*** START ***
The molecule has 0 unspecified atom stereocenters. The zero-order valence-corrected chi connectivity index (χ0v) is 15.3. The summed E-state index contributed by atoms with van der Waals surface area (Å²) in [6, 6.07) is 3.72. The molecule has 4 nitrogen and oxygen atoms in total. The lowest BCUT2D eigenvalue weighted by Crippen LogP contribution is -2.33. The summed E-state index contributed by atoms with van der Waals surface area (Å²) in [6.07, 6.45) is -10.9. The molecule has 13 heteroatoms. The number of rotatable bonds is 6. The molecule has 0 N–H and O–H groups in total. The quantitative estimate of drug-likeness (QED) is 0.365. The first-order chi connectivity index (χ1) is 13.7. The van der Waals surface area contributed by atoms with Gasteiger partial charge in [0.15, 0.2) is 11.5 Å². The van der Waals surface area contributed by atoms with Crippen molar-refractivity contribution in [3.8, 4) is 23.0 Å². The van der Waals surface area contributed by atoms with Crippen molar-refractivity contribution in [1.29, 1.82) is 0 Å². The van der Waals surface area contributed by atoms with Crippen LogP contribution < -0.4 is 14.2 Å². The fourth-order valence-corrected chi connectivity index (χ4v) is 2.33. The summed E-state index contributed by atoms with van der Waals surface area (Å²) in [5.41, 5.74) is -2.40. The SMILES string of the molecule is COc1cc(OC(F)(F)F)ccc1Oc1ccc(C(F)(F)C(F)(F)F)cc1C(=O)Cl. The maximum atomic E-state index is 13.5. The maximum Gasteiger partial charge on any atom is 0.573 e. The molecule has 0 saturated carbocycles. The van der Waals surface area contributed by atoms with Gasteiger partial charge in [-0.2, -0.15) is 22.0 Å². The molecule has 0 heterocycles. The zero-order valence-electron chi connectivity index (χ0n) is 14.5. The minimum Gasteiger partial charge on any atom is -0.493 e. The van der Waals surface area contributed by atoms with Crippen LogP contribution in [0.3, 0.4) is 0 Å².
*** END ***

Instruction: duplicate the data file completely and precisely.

The molecule has 0 unspecified atom stereocenters. The zero-order valence-corrected chi connectivity index (χ0v) is 15.3. The summed E-state index contributed by atoms with van der Waals surface area (Å²) in [6, 6.07) is 3.72. The molecule has 4 nitrogen and oxygen atoms in total. The lowest BCUT2D eigenvalue weighted by Crippen LogP contribution is -2.33. The summed E-state index contributed by atoms with van der Waals surface area (Å²) in [6.07, 6.45) is -10.9. The molecule has 13 heteroatoms. The number of rotatable bonds is 6. The molecule has 0 N–H and O–H groups in total. The quantitative estimate of drug-likeness (QED) is 0.365. The first-order chi connectivity index (χ1) is 13.7. The van der Waals surface area contributed by atoms with Gasteiger partial charge in [0.15, 0.2) is 11.5 Å². The van der Waals surface area contributed by atoms with Crippen molar-refractivity contribution in [3.8, 4) is 23.0 Å². The van der Waals surface area contributed by atoms with Crippen molar-refractivity contribution in [1.29, 1.82) is 0 Å². The van der Waals surface area contributed by atoms with Crippen LogP contribution < -0.4 is 14.2 Å². The fourth-order valence-corrected chi connectivity index (χ4v) is 2.33. The summed E-state index contributed by atoms with van der Waals surface area (Å²) in [5.41, 5.74) is -2.40. The SMILES string of the molecule is COc1cc(OC(F)(F)F)ccc1Oc1ccc(C(F)(F)C(F)(F)F)cc1C(=O)Cl. The maximum atomic E-state index is 13.5. The maximum Gasteiger partial charge on any atom is 0.573 e. The molecule has 0 saturated carbocycles. The van der Waals surface area contributed by atoms with Gasteiger partial charge in [-0.2, -0.15) is 22.0 Å². The molecule has 0 heterocycles. The zero-order valence-electron chi connectivity index (χ0n) is 14.5. The minimum Gasteiger partial charge on any atom is -0.493 e. The van der Waals surface area contributed by atoms with Crippen LogP contribution in [0.3, 0.4) is 0 Å².